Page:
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Psychiatrist James Gilligan on the shutdown: Trump inflicted his own pain and humiliation on America

NYU psychiatry professor: Donald Trump must hurt others in order to prove his superiority. It isn't working


Chauncey DeVega
January 31, 2019 12:00PM (UTC)

Donald Trump held the American people hostage for 35 days in a vain attempt to extort billions of dollars from Congress for his pointless wall along the U.S.-Mexico border. This is the longest shutdown of the federal government in our nation's history. Estimates suggest that Trump's stunt cost the U.S. economy at least $6 billion.

That huge sum of money is an abstraction. Donald Trump and the Republican Party's political hostage-taking hurt the approximately one million people who are directly employed by the federal government. Millions of other Americans were harmed both directly and indirectly by this disruption in the government and its impact on the economy and other services.

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The personal is again the political. Federal workers were not paid. Many of them, such as janitors, security guards and other contract employees, will receive no compensation for their lost wages. Federal workers and their families in some cases were forced to choose between medicine and food; others may have been evicted or be at risk of foreclosure; those who already lead a precarious existence were forced over the ledge by Donald Trump into a financial abyss from which they may never recover.

In total this is part of a decades-long pattern in which the policies of the Republican Party and their leaders cause pain and harm to the American people. This is an empirical fact and reality.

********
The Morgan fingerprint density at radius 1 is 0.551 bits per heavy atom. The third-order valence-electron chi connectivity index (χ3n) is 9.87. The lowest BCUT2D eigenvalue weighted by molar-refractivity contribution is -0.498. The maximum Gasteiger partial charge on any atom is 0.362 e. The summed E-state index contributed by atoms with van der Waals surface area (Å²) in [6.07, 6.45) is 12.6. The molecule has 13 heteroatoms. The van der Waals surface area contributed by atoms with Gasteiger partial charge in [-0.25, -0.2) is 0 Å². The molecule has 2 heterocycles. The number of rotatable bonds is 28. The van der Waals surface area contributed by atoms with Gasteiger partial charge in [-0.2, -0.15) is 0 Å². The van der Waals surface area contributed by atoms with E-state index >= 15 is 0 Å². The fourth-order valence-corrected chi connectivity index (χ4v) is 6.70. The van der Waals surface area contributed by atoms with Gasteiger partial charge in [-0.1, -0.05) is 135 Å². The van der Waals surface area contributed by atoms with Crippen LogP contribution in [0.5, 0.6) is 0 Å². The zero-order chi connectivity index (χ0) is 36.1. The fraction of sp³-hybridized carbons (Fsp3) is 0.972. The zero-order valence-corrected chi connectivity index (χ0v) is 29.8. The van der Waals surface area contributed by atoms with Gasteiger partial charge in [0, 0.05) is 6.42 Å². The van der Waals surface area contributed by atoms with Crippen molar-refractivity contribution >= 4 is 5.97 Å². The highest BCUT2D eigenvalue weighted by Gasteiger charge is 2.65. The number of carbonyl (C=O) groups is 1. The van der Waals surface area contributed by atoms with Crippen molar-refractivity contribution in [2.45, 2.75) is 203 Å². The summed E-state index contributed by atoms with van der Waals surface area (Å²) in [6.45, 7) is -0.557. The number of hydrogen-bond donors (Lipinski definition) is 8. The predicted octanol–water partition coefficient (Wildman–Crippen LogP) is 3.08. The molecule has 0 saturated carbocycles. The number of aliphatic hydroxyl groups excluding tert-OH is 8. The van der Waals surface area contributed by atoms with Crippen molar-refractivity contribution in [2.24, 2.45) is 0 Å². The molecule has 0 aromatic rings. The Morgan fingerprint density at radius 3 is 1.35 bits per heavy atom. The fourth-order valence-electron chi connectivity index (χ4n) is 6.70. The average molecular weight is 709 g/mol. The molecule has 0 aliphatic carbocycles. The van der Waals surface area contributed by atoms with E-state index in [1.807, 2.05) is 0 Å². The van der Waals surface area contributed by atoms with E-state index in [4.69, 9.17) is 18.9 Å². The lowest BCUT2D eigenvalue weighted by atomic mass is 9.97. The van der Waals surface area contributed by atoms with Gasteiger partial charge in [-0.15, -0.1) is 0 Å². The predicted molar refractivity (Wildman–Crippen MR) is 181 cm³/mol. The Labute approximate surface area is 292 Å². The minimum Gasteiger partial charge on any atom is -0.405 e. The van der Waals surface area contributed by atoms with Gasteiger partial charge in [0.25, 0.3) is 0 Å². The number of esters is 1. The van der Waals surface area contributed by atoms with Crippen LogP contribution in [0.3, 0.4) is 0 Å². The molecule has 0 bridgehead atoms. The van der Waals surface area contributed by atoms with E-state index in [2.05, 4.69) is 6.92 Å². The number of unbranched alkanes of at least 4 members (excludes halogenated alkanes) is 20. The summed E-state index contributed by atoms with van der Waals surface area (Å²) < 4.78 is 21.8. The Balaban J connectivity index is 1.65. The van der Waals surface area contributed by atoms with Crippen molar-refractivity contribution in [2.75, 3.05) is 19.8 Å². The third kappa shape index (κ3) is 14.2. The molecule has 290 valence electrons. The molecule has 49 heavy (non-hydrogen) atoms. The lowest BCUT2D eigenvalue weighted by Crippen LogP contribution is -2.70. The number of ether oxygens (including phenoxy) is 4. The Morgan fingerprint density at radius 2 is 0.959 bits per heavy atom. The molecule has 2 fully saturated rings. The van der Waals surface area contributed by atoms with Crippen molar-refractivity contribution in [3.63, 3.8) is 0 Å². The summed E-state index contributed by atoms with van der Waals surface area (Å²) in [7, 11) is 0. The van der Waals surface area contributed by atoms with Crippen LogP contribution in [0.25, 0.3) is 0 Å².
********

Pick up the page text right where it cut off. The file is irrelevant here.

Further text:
How do the Republicans stay in power when their policies are actually dangerous to the United States and its citizens? How healthy is American society if it produces leaders who actually do not serve the common good? Does Donald Trump represent a broader cruelty and selfishness on the American right? What does Trump's hostage taking and his desire to hurt millions of people reveal about his mental health and psyche?

In an effort to answer these questions I recently spoke with Dr. James Gilligan, a clinical professor of psychiatry at New York University and author of the book "Why Some Politicians Are More Dangerous Than Others." Gilligan is also a contributing writer for the 2017 bestseller "The Dangerous Case of Donald Trump: 27 Psychiatrists and Mental Health Experts Assess a President."

This conversation has been edited for clarity and length.

Three years into Trump's presidency, how well is American society doing?

Once Trump got elected, I expected the worst. And frankly, I think that’s what we’re getting. He’s constrained to some extent by the fact that the United States still does have  a more or less intact democracy and legal system. Trump is trying to tear it down as much he can. But there is no question that Donald Trump is a would-be dictator who would take advantage of any opportunity to trash the notion of “rule by law.”